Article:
BBMP plans to shrink Gottigere Lake for road widening

BBMP plans to shrink Gottigere Lake for road widening

Namma Metro work in progress at the Bannerghatta Road near IIMB in Bengaluru. DH FILE PHOTO

Amid protests against encroachment of water bodies and lung spaces, government agencies have decided to cut a part of the Gottigere Lake on Bannerghatta Road for the Namma Metro project.

At a recent meeting held by the Bruhat Bengaluru Mahanagara Paike (BBMP) and the Bangalore Metro Rail Corporation Limited (BMRCL), it was decided to widen the Bannerghatta Road by 10-15 feet. The road runs on the boundary of the 37.13-acre Gottigere Lake, which will pay the price for the development project.

T Jagannath Rao, Deputy Conservator of Forests, Lakes, BBMP, told DH that at the meeting, it was decided to widen the Bannerghatta Road, including the Gottigere side, and give way for Metro Rail. A part of the lake will be lost in the process.

Rao said there are no plans for any bridge. A concrete wall will be constructed on the dried-up portion of the lake. That portion will be made viable for road works.

Another official, seeking anonymity, said it was easier to shrink lakes after the abolition of the Karnataka Lake Conservation of Develoment Authority (KLCDA) as the KLCDA Act is also lost. The lake can be saved only if the Karnataka State Pollution Control Board (KSPCB) and the State Environment Impact Assessment Authority (SEIAA) intervene.

Interestingly, the Lokayukta had held a meeting with the BBMP officials to discuss issues pertaining to lakes on Friday. The Gottigere Lake issue was also discussed and the Lakayukta’s response was negative.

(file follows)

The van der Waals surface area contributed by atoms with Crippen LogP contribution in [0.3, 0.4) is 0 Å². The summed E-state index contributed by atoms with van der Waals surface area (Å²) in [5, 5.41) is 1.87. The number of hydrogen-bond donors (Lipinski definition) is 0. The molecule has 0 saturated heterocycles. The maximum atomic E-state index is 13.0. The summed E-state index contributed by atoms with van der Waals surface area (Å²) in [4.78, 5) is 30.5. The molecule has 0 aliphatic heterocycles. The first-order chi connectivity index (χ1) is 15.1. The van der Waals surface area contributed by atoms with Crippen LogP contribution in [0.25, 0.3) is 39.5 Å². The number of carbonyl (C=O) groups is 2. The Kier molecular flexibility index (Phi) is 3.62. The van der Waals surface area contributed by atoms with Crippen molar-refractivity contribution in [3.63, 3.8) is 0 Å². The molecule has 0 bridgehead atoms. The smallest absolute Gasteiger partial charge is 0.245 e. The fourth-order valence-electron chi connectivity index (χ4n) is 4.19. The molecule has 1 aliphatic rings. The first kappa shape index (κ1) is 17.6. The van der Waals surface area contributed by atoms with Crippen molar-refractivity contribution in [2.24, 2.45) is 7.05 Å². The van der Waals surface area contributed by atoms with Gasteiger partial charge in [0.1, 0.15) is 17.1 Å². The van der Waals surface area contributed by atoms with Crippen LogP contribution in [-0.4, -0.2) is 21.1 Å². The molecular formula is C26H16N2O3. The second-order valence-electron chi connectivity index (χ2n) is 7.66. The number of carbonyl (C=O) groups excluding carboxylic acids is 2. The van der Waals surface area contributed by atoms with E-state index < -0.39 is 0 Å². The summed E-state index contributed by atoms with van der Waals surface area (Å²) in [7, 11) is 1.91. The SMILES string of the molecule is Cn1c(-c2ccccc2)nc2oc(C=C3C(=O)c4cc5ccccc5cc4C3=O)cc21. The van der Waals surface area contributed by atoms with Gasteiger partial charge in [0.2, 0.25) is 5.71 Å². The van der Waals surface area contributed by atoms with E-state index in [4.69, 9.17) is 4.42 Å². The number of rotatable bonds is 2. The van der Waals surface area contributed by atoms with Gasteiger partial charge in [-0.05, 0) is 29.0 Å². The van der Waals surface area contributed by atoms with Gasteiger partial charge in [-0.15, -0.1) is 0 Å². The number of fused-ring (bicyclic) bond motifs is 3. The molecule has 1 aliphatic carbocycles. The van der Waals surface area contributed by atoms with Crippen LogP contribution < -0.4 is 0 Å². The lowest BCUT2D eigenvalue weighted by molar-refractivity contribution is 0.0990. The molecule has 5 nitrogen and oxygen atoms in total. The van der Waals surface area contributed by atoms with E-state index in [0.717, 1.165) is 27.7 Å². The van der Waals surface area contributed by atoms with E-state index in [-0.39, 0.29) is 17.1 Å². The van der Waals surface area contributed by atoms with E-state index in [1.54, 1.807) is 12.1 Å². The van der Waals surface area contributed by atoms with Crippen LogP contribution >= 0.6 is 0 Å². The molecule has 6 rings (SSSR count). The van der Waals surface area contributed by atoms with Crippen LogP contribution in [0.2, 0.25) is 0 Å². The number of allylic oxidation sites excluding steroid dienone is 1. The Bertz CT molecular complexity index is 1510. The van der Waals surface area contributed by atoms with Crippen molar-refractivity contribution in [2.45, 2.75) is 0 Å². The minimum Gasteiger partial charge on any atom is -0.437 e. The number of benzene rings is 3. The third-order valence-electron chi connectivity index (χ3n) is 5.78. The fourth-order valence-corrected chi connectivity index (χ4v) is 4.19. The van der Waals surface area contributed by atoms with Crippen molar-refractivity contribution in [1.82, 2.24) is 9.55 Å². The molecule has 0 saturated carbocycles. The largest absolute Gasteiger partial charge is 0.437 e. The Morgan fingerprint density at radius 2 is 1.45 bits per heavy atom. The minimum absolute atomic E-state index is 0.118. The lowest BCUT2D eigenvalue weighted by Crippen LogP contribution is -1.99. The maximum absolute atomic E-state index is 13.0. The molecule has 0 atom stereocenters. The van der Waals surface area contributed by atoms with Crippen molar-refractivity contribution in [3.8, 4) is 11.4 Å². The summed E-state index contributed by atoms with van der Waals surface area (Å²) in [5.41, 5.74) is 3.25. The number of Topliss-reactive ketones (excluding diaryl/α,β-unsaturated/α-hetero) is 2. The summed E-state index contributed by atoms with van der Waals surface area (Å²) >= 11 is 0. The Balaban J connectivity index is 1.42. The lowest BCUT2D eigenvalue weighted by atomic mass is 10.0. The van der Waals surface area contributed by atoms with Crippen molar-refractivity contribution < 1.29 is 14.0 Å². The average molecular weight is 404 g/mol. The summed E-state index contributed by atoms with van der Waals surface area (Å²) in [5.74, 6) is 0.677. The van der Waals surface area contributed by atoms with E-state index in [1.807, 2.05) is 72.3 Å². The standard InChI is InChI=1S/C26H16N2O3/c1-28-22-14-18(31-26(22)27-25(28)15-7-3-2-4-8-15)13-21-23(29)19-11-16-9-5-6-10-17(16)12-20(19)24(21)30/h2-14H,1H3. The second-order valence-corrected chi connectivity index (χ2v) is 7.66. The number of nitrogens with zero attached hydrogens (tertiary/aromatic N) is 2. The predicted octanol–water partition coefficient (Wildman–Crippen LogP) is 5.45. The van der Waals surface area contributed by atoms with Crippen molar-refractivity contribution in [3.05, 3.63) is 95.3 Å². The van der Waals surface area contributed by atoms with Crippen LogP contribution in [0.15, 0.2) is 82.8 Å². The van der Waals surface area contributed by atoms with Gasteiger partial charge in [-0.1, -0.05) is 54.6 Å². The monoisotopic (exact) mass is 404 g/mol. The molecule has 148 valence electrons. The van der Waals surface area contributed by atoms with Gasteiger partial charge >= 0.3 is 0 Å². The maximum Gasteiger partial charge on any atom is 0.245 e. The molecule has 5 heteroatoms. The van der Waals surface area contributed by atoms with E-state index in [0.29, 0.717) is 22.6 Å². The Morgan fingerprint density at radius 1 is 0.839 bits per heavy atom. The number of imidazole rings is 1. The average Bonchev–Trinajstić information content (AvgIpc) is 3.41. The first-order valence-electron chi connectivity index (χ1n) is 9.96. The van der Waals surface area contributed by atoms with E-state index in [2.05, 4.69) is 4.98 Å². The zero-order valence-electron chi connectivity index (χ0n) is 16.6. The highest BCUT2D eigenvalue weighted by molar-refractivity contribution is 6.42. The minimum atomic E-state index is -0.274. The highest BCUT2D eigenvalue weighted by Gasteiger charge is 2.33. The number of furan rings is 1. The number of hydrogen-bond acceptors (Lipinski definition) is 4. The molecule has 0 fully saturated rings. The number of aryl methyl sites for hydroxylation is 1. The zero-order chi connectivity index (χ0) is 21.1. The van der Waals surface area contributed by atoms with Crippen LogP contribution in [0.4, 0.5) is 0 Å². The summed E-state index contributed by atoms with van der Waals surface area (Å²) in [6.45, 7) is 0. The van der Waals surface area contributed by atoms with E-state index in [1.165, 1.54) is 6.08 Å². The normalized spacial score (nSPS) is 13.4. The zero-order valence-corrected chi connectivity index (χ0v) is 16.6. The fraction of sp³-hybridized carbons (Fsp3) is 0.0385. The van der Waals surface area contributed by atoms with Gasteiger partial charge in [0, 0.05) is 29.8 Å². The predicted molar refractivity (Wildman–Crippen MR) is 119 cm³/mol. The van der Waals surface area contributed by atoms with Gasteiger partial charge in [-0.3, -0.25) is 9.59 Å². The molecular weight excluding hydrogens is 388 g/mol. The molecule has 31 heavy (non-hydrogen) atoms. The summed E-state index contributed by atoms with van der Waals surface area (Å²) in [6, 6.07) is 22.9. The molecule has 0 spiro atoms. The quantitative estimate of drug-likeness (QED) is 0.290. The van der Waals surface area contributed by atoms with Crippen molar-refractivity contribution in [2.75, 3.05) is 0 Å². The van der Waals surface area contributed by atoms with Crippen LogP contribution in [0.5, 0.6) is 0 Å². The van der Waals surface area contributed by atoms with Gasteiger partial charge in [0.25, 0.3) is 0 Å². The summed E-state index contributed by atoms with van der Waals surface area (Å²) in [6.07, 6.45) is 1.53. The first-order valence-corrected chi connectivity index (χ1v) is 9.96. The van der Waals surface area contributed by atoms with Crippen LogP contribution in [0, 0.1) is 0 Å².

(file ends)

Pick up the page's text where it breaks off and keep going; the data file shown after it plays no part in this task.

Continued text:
During the visit of Upalokayukta Justice S B Majage in March 2015, directions were issued to fence and protect the lake.

Locals and experts are not convinced with the idea of shrinking the lake. “A part of the lake has already been lost for toll road, layout and commercial establishments. The lake was once home to migratory birds and needs to be restored. With new projects, more area will be lost,” said Harsha, a resident.

Prof T V Ramachandra, Energy and Wetlands Research Group, IISc, said the lake was being destroyed. He pointed out that according to the Wetlands Act 2015 and Wetlands (Conservation and Management) Rules 2016, the physical and chemical integrity of lakes cannot be altered. The size of the lake cannot be reduced, roads and bridges cannot be built over them, he noted.

In 1999, environmentalist Suresh Heblikar had filed a petition in the Karnataka High Court against the BDA’s (the then custodian) move to construct a road through the lake. The court ordered that no road be laid on the lake and that water body should be maintained.

Heblikar said the lake has lost its original identity. Now, if it is shrunk further, there nothing much would be left.